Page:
I think RIG or Diamond Offshore (DO) is probably a safer pick in some ways — they haven’t been nearly as aggressive as Seadrill in building a brand new, next generation fleet, but they do own a lot of great rigs and drillships and they’re making a lot of cash as well … but RIG just canceled the dividend for this year in order to shore up their balance sheet and help with the costs of modernizing their fleet, and Diamond’s fleet is getting pretty long in the tooth and they haven’t shown a lot of interest in heavy spending to upgrade (DO is run by Loews Corp, which I think enjoys having them as a cash cow). Seadrill’s aggressive moves include a dividend raise this last quarter as well as a small add-on special dividend, so the yield, if they keep the dividend the same, will be just about 9% from this point (you won’t get the June dividend if you buy today, the stock just went ex-dividend on May 22).
So yes, Seadrill is still my favorite driller, and it’s still one of the largest positions in my portfolio — with some nice dividend compounding that can really heat up when the payout is this high. If you want to ride the continuing rise in demand for better, faster, newer, deeper drilling rigs as offshore Africa and Brazil heat up along with the deepwater Gulf of Mexico, offshore China, and the near Arctic, I don’t think you can do better than Seadrill … but if you think oil will drop to $60 in the next year and some of that demand will slow a bit, it’s very possible that you’ll be able to buy Seadrill at a cheaper price.
There is a lot of inventory coming in to the deepwater fleet over the next few years, but capacity still appears to be in strong demand and the shipyards that build these rigs are specialized and busy (if you want to order a high-spec rig or drillship now, you won’t get it until late 2014 at the earliest, and oil companies are still booking these rigs out to 2016 and later to ensure access). I don’t think we’ll soon get into a situation as we have with oil tankers and dry bulk tankers, where capacity overwhelms the demand because of overbuilding, in part because the investment for these new rigs is so massive and capacity to build them somewhat limited, but that is also a possible risk if demand and exploration activity in the deep water slack off.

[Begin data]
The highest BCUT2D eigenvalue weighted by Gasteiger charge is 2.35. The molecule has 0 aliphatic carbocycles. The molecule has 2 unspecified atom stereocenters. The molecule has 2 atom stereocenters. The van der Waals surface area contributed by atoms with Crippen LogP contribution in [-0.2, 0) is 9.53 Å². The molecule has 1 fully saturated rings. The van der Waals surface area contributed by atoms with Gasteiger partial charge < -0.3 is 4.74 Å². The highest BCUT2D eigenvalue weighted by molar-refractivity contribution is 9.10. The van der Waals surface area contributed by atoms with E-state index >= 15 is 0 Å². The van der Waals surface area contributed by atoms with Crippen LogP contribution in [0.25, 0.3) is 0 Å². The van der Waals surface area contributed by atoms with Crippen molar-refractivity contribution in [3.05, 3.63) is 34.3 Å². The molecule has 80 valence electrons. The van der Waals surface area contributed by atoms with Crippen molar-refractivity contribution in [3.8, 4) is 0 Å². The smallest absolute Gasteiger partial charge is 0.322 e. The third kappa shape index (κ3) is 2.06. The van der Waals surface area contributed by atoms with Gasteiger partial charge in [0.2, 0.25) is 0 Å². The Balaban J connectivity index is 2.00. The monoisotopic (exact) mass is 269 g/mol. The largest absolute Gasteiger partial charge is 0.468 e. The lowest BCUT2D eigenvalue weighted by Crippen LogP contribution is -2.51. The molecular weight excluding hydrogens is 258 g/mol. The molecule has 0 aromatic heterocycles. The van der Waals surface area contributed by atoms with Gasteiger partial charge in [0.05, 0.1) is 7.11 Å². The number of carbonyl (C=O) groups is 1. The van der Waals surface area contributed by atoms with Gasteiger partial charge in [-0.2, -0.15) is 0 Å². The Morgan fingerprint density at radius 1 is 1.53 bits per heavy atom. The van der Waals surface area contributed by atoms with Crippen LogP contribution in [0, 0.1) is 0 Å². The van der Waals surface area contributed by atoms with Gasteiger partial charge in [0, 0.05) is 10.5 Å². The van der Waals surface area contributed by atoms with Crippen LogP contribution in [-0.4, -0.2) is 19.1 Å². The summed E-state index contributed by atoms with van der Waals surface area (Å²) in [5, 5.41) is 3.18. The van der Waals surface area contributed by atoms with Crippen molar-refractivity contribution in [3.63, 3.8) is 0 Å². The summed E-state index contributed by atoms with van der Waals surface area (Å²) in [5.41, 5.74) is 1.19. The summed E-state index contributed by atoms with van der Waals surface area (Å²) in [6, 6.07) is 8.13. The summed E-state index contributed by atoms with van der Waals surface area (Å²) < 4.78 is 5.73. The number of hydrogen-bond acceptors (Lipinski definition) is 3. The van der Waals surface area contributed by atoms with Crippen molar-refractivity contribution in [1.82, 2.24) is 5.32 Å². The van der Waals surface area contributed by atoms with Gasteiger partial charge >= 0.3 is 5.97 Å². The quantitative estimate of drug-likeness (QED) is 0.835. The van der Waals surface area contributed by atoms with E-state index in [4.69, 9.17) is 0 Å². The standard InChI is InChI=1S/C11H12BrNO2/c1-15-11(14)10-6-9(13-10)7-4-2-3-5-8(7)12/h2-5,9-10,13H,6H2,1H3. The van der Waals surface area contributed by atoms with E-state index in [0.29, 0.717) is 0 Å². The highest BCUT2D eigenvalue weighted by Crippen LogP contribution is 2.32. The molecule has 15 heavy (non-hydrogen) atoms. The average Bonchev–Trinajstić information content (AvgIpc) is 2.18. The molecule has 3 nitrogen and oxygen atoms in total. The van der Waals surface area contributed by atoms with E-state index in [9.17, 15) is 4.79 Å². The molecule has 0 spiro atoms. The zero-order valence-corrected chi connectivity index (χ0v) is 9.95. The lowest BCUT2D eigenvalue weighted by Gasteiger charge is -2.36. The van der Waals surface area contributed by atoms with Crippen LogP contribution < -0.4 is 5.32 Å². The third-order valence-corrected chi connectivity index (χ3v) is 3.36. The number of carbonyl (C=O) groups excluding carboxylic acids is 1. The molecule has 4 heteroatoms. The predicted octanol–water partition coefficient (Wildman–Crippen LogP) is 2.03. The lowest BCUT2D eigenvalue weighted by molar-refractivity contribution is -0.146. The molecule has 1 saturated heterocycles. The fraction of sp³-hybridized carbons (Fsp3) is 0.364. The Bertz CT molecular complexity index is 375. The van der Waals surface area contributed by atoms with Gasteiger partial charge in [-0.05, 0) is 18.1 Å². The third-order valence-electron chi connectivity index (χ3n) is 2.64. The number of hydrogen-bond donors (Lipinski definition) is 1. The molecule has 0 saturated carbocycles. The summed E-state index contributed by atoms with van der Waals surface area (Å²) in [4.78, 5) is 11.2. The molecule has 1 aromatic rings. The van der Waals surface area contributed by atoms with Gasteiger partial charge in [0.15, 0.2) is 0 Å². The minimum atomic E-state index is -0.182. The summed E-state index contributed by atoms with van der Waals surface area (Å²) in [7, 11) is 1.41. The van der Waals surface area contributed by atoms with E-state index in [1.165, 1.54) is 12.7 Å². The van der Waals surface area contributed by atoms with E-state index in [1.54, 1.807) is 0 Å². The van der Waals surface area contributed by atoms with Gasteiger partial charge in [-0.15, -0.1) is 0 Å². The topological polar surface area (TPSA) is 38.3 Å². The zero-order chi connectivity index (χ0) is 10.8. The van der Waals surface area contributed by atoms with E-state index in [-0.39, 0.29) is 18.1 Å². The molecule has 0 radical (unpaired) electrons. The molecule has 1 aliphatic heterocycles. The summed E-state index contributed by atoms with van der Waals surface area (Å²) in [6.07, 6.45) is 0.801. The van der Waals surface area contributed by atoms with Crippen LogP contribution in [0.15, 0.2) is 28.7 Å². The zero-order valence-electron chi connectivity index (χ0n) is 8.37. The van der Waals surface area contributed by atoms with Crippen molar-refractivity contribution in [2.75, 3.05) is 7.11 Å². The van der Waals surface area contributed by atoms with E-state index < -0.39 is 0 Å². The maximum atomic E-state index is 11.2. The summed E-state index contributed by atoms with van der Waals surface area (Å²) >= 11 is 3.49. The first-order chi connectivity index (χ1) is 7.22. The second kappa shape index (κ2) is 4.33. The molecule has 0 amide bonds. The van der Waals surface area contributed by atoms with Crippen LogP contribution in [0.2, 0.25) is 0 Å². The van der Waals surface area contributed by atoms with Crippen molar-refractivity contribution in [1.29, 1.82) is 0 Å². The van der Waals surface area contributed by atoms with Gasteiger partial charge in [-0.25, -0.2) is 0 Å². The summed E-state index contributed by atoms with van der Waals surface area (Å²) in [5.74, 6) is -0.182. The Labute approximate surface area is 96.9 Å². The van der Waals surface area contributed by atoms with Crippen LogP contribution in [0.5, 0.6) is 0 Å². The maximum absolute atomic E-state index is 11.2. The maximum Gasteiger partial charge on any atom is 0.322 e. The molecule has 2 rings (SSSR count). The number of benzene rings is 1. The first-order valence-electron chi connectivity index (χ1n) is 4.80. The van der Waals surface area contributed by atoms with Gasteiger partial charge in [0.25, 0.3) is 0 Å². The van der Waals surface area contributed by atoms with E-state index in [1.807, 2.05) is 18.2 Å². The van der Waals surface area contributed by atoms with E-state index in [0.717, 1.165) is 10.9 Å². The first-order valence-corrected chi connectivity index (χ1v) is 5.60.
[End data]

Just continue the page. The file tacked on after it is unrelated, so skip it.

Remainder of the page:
I think Seadrill is still well positioned, they are taking advantage of the fact that aggressive offshore exploration is going to take place almost regardless of oil prices (Namibia, Mozambique, China, Brazil, Mexico, Angola, the list goes on … they want and need to develop offshore reserves for the long term, they won’t stop even if oil prices force the companies exploring their waters to slow down a little). But since they borrow lots of money to finance their fleet, and spit out most of their free cash flow to shareholders, there isn’t a lot of ballast in these shares and the ride can be quite bumpy.
My last comment on Seadrill to the Irregulars suggested that buying it on the dips down near $30 was awfully appealing, and with the continued strong underlying performance and the strong market I think buying even at the current $35ish will probably work out well over the long run — just note that, as I said, the shares will be sensitive to oil prices as well as, God forbid, to any accidents (though minor accidents from older rigs can sometimes help, since Seadrill can boast a fleet of newer rigs with the latest safety equipment that increases their relative value). For the actual “money where your mouth is” facts, the last time I bought shares was last Summer around $27.50 when the effective dividend yield bumped up to 11%.
So what do you think? Like the Norwegian swashbuckler who likes to throw cash at shareholders and ride the big waves, or do you prefer something a little bit more conservative? Let us know with a comment below.